MINGORA, Pakistan - In the hometown of Nobel prize winner Malala Yousafzai, the students at the government-run Girls' High School Mingora sit cross-legged on sacks and sheets on the floor because there is not enough furniture.
The windows are broken, the walls dirty, and the teachers angry. Their anger is not directed at Malala herself, they say, but at a world that lavishes attention on her while ignoring the neglect and violence in her home of Swat Valley.
"It's all Malala, Malala, Malala," complained mathematics teacher Saima Khan.
"There are hundreds of people who have sacrificed everything and lost everything. No one has given them anything."
At a cake-cutting ceremony on Saturday, politicians carrying posters of Malala jostled for space with civil society activists before marching to the press club along potholed streets piled high with rubbish.
Many residents looked askance at the procession, pointing out that even as leaders paid lip service to Malala's education drive, they were allowing schools in her hometown to crumble under government neglect and continued military occupation.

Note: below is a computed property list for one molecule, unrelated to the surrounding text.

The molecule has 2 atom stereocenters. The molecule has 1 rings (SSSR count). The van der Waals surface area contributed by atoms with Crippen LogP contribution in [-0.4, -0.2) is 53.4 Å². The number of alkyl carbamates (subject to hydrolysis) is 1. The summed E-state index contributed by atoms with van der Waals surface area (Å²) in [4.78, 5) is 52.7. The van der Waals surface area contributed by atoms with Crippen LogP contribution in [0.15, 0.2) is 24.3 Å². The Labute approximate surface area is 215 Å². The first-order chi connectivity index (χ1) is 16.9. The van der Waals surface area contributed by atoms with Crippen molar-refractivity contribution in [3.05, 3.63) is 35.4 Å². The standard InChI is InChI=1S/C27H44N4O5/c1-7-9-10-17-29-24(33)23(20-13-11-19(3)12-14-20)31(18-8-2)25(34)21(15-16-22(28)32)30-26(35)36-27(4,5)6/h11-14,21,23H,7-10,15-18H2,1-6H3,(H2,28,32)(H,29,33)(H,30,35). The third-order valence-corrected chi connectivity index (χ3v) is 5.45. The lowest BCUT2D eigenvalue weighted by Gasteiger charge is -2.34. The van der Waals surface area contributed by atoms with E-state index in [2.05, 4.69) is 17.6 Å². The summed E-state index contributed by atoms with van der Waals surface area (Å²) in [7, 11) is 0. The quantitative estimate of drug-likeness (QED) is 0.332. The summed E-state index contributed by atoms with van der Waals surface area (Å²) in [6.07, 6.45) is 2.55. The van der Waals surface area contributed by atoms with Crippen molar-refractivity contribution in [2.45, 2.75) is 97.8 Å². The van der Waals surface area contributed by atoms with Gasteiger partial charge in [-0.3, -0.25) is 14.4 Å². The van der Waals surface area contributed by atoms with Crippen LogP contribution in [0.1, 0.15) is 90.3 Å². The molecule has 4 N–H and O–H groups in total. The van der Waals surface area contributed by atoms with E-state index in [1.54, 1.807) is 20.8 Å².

"This obviously makes people unhappy. If the government did its job, people wouldn't have to hate Malala. They feel abandoned," said Ahmed Shah, Malala's former teacher and a close friend of her father.
"People feel that Malala got attention all over the world but Swat got no attention even in Pakistan."
Provincial legislator Fazle Hakim said he was big fan of Malala's education message, but conceded the government had not built a single new school since coming to power a year ago.
"People are upset at the lack of work," he admitted.
Building new schools is especially urgent since the troops that arrived in 2009 continue to use many schools as barracks and bases.
Hakim said around 40 per cent of schools in Swat Valley were currently being used by the military.
"My own sister has not gone to school in two years because the school she attended is now occupied by the army and the other school is too far away and she can't walk there alone. This is undermining Malala's mission," said medical officer Tariq Khan as he shopped at the local market.
"For Malala's struggle to succeed, give us back our schools please ... Otherwise Malala would have been shot and gone through all this trouble in vain."